world of cycling and into athletics.
MPs claim Lord Coe, the president of
athletics world governing body
provided misleading answers over
when he first knew
about corruption and doping
allegations with Russian athletes.
Lord Coe told the committee he was
not aware of specific claims before
they were made in a German TV
documentary, but the report said it
stretch credibility to believe he
was not aware at least in general
terms. In response the IAAF said, it
takes the fight against doping very
seriously and over the last 14
months the organisation has
introduced a set of wide-ranging
There is nobody I know who
would want a guilty athlete to get
away with it, none of us. What we do
want is that same reassurance that
those governing bodies who are there
to protect those athletes and those
competing athletes get it right.
Elite sport has always been judged
by the most slender margins. Its
ethical margins are just as small.
Richard Conway, BBC News.
Richard Conway, BBC News.
Our correspondent, David Ornstein,
is at the Manchester Velodrome.
Another difficult day for cycling
and for some of its biggest names.
That is right. After years of being
dragged through the mud and admired
by doping controversies, cycling
thought it had got through the worst
of it and cleaned up its act,
largely led by Great Britain and
team sky. It seemed that brighter
horizons were in front of them.
However, they are back where they
were many years ago through the
Lance Armstrong crisis and if you
think Great Britain, Britain's most
successful Olympic sport, cycling,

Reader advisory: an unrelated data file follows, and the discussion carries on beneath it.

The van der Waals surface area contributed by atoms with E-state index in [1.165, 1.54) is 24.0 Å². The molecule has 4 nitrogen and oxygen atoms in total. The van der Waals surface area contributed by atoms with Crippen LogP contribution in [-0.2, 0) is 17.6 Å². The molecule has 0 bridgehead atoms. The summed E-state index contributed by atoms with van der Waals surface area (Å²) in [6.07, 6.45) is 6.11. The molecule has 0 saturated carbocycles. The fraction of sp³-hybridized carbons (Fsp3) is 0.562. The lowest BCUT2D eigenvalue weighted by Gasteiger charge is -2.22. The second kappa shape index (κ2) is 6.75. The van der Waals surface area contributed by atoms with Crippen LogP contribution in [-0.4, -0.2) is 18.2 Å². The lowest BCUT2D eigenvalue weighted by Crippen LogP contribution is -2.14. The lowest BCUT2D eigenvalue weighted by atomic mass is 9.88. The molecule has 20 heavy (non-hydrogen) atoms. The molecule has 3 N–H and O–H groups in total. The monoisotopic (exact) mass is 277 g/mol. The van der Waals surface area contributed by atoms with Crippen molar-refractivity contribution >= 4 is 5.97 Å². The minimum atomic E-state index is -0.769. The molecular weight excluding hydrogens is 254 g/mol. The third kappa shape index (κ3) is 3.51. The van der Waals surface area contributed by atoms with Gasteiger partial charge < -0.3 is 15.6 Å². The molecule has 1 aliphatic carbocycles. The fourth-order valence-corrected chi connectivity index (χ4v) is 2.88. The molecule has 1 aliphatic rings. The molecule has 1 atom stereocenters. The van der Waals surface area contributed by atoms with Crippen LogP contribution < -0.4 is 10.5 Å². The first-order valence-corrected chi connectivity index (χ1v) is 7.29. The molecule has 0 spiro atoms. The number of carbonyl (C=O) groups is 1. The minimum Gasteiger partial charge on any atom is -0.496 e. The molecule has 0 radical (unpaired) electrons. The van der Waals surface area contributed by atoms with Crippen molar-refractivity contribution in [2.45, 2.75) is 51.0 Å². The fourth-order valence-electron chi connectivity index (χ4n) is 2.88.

and Sir Bradley Wiggins, the most
decorated Olympian, and team sky
were set up on the premise of being
whiter than white with a zero
tolerance approach to doping and
ethics and here they are facing
serious questions. Sir Bradley
Wiggins, one of the biggest names in
British sport, Sir David Brailsford,
the architect behind team sky, and
so many great memories for the team
at this place behind me, also known
as the metal factory. Where do they
go from here and what more further
repercussions could come the way of
cycling as a whole? We are thinking
about further investigations,
further allegations potentially,
possibly the criminalisation of
doping in the UK, like in some other
countries. There have been calls for
that today. Possibly the banning of
the substances mentioned in the
report. Britain's most current
successful cyclist on the road,
Chris Froome, is facing allegations
himself. He returned an adverse
analytical finding just recently. It
seems we have not heard the end of
The Prime Minister has
announced a shake-up
of planning rules in England,
saying young people without family
wealth "were right to be angry"
at not being able to buy a home.
Theresa May said construction firms
which have been slow to build
new homes could be refused planning
permission in the future.
Ministers have also warned councils
that they will face sanctions
if they underestimate
future housing needs.
Our political correspondent,
Jonathan Blake, reports.
Building your way out of the housing
crisis. Theresa May on a visit to a
development in East London this
morning to see new homes being built
but too many young people are in her
words, rightly angry that they
cannot afford. She had a message to
the company is building in doubles
back new homes, step up and speed
We are going to make it much
harder for unscrupulous developers
to dodge the obligation to build
homes people can afford. The
government will make sure land is